[lit-ideas] Re: Sunday Poem

  • From: David Ritchie <ritchierd@xxxxxxxxxxxxx>
  • To: lit-ideas@xxxxxxxxxxxxx
  • Date: Sun, 3 Jun 2007 17:19:26 -0700

In 1901 my great uncle was awarded a gold medal for "excellence in all branches," which made him Dux of school. I'm not sure what entitlement Dux brought, but no one could argue with the beauty and rarity of the medal, which survives. In those days dignitaries with mayoral chains, or sometimes sirs before their names, would mount the Memorial to the War Dead Stage--that would be the South African or earlier war-- and give patriotic speeches, before handing books, with latin mottoes pasted, to boys who came first in the essay exams that began about age seven. These were written with ink pens right on through University, where men were finally ripe to consider how history might have been had Cleopatra's nose been a half an inch longer. The best swots amongst, those with the most impressively pen-dented fingers, were sent to stick same into the Empire's leaks and cracks, thus holding it together about a minute longer.


Personally I only ever won "Little Women," or something of that sort, for Scripture Knowledge.

At the American Empire's peak, in my daughter's High School there was last week an awards dessert evening, where they poured ginger ale mixed with seven up, a combination punch that goes with supermarket chocolate cake rather like a cart and pig. The program, lasting one and a half hours, held back no time for inspirational or other kinds of speeches for there were two single-spaced pages of awards to be given away: cash prizes in memory of those who died of leukemia or who crashed cars, and cash from the Pratt Plumbing Basketball and Business Scholarship Committee, which awards each year to the student who best exemplifies the great values to be found at Pratt Plumbing. There were certificates for the outstanding student in band, in sign language, in dual languages, in wrestling, in tennis, in football, in business studies, on the Site Committee, for the student from Columbia, to the student who best exemplifies the spirit of Rotarianianism.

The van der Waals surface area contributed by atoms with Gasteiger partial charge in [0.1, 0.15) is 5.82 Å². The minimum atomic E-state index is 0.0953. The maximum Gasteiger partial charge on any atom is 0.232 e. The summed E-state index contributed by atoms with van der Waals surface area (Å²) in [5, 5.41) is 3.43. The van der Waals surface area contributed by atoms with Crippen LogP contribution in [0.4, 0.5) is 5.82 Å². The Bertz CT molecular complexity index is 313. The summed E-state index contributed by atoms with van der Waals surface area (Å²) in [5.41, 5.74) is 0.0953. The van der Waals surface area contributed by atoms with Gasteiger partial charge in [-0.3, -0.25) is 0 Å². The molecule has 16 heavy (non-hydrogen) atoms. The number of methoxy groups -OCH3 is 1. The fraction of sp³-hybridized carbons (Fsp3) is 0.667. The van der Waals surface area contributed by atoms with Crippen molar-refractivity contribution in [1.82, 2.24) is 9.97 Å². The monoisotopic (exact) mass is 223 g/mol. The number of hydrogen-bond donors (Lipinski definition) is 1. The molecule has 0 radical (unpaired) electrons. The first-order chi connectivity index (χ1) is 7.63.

But there were no certificates for Chemistry or History or, of course, Scripture Knowledge. Instead two awards were given, one to the best in all of Science and one to ditto in all of the Humanities. How the best Chemist bested the best Biologist or the best Economist got the better of the top Anthropologist was not revealed. I'm betting essay exams and ink pens were not involved, for they are gone the way of Dux.

Sixty one valedictorian medals were awarded, each the size of a small saucer.

Apart from the fellow who got into West Point, and who thus brought out a patriotic surge in about half the audience, it was a teacher who got the biggest round of applause...and the West Hills Gastroenterology prize.

David Ritchie,
Portland, Oregon

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